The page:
Saudi Arabia imposes 14-day entry ban on nationals of Gulf Cooperation Council (GCC) countries starting March 3.
Severity: Warning Alert
This alert began 03 Mar 2020 19:54 GMT and is scheduled to expire 18 Mar 2020 23:59 GMT.
- Event: Travel restrictions
- Location(s): Nationwide (map)
- Start Time/Date: Feb. 28
- Impact: Entry restrictions; health screenings; likely increased immigration wait times
Saudi authorities announced March 3 that they are barring citizens and residents of other Gulf Cooperation Council (GCC) nations from entering the kingdom for a period of 14 days; however, the measure applies solely to those who have traveled outside the region in the previous two weeks. At the end of the 14-day period, travelers from GCC nations will be denied entry into Saudi Arabia if they are showing symptoms of the coronavirus disease (COVID-19). Saudi nationals arriving from other GCC countries must inform authorities if they have traveled outside the region in the preceding 14 days.
Previous restrictions on GCC states, including the suspension of using national identity cards instead of passports and the prohibition of GCC citizens traveling to Mecca and Medina remain in place. Umrah visas for non-GCC nationals seeking to travel to Mecca or Medina also remain suspended. Tourist visas for foreign nationals from countries with a high number of COVID-19 cases remain suspended.
Saudi authorities will likely introduce additional travel restrictions in the coming days.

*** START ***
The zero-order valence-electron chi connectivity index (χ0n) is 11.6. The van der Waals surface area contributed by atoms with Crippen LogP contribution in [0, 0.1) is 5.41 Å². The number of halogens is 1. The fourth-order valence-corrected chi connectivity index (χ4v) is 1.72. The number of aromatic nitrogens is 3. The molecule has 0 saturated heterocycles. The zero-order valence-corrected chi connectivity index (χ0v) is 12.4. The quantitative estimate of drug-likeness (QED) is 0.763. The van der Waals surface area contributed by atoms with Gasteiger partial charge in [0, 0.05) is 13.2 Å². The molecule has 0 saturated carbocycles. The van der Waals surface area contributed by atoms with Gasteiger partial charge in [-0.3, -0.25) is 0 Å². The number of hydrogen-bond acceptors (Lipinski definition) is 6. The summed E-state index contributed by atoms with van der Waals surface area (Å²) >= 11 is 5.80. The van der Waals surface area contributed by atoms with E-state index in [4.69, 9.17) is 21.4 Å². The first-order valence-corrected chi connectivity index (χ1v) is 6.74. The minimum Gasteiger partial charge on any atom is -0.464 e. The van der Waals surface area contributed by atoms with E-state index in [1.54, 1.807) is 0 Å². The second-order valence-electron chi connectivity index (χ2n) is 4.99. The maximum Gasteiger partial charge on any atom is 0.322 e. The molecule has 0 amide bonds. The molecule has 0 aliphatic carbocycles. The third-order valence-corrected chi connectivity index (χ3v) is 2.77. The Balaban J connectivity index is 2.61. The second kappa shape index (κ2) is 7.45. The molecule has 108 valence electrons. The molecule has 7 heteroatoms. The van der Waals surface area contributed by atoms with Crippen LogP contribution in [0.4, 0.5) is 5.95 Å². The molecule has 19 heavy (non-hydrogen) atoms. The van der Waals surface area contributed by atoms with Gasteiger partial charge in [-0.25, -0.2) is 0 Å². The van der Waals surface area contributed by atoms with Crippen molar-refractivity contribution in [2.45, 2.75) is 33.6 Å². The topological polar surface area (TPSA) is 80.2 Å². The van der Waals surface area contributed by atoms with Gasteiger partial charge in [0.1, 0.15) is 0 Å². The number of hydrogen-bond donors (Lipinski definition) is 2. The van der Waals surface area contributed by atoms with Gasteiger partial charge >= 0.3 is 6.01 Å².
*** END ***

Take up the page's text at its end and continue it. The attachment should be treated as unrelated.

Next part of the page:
Background and Analysis
The travel restrictions come amid the ongoing outbreak of COVID-19, which originated in China's Wuhan City in Hubei Province. The purpose of the travel restrictions is to prevent the spread of the disease. The World Health Organization has declared the virus a global health emergency.
Individuals affected by the restrictions should postpone travel to Saudi Arabia. Follow all official immigration and health screening instructions. Allow additional time for immigration and health screenings. Consider delaying traveling if experiencing symptoms associated with COVID-19, as they may prompt increased scrutiny and delays.
Exercise basic health precautions, especially frequent handwashing with soap and water, or an alcohol-based hand sanitizer if soap and water are unavailable. There is no evidence that the influenza vaccine, antibiotics, or antiviral medications will prevent this disease, highlighting the importance of diligent basic health precautions.